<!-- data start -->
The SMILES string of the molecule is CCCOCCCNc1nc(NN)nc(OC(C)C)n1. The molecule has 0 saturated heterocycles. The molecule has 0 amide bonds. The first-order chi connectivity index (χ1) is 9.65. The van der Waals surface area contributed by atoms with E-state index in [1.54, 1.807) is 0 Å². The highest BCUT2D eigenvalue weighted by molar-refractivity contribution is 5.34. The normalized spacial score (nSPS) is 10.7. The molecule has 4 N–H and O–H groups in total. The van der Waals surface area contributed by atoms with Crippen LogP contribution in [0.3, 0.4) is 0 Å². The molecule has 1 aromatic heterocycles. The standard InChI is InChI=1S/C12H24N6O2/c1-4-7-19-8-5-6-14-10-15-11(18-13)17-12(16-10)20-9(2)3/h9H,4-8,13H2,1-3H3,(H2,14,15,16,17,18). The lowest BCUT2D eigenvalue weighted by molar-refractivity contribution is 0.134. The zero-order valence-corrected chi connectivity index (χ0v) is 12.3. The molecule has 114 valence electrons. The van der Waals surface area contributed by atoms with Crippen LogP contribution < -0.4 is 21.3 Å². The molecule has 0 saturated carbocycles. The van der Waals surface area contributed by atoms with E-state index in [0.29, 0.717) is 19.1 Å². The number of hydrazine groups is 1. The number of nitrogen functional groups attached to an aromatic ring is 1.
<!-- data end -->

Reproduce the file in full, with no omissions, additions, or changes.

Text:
The SMILES string of the molecule is CCCOCCCNc1nc(NN)nc(OC(C)C)n1. The molecule has 0 saturated heterocycles. The molecule has 0 amide bonds. The first-order chi connectivity index (χ1) is 9.65. The van der Waals surface area contributed by atoms with E-state index in [1.54, 1.807) is 0 Å². The highest BCUT2D eigenvalue weighted by molar-refractivity contribution is 5.34. The normalized spacial score (nSPS) is 10.7. The molecule has 4 N–H and O–H groups in total. The van der Waals surface area contributed by atoms with Crippen LogP contribution in [0.3, 0.4) is 0 Å². The molecule has 1 aromatic heterocycles. The standard InChI is InChI=1S/C12H24N6O2/c1-4-7-19-8-5-6-14-10-15-11(18-13)17-12(16-10)20-9(2)3/h9H,4-8,13H2,1-3H3,(H2,14,15,16,17,18). The lowest BCUT2D eigenvalue weighted by molar-refractivity contribution is 0.134. The zero-order valence-corrected chi connectivity index (χ0v) is 12.3. The molecule has 114 valence electrons. The van der Waals surface area contributed by atoms with Crippen LogP contribution < -0.4 is 21.3 Å². The molecule has 0 saturated carbocycles. The van der Waals surface area contributed by atoms with E-state index in [0.29, 0.717) is 19.1 Å². The number of hydrazine groups is 1. The number of nitrogen functional groups attached to an aromatic ring is 1.